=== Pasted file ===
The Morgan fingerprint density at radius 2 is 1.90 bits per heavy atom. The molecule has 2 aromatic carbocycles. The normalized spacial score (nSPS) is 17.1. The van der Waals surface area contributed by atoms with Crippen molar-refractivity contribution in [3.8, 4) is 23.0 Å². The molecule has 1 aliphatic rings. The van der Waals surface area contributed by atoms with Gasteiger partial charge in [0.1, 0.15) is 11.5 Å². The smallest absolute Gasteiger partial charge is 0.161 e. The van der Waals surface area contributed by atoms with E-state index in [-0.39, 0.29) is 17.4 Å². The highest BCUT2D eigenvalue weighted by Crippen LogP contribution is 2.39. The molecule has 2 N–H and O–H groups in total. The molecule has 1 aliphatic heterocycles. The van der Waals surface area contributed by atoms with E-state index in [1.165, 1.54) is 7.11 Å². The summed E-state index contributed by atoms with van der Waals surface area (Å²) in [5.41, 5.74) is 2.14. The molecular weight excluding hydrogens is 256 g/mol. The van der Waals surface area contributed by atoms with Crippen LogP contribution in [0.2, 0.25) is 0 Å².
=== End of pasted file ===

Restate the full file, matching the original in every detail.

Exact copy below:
The Morgan fingerprint density at radius 2 is 1.90 bits per heavy atom. The molecule has 2 aromatic carbocycles. The normalized spacial score (nSPS) is 17.1. The van der Waals surface area contributed by atoms with Crippen molar-refractivity contribution in [3.8, 4) is 23.0 Å². The molecule has 1 aliphatic rings. The van der Waals surface area contributed by atoms with Gasteiger partial charge in [0.1, 0.15) is 11.5 Å². The smallest absolute Gasteiger partial charge is 0.161 e. The van der Waals surface area contributed by atoms with E-state index in [-0.39, 0.29) is 17.4 Å². The highest BCUT2D eigenvalue weighted by Crippen LogP contribution is 2.39. The molecule has 2 N–H and O–H groups in total. The molecule has 1 aliphatic heterocycles. The van der Waals surface area contributed by atoms with E-state index in [1.165, 1.54) is 7.11 Å². The summed E-state index contributed by atoms with van der Waals surface area (Å²) in [5.41, 5.74) is 2.14. The molecular weight excluding hydrogens is 256 g/mol. The van der Waals surface area contributed by atoms with Crippen LogP contribution in [0.2, 0.25) is 0 Å².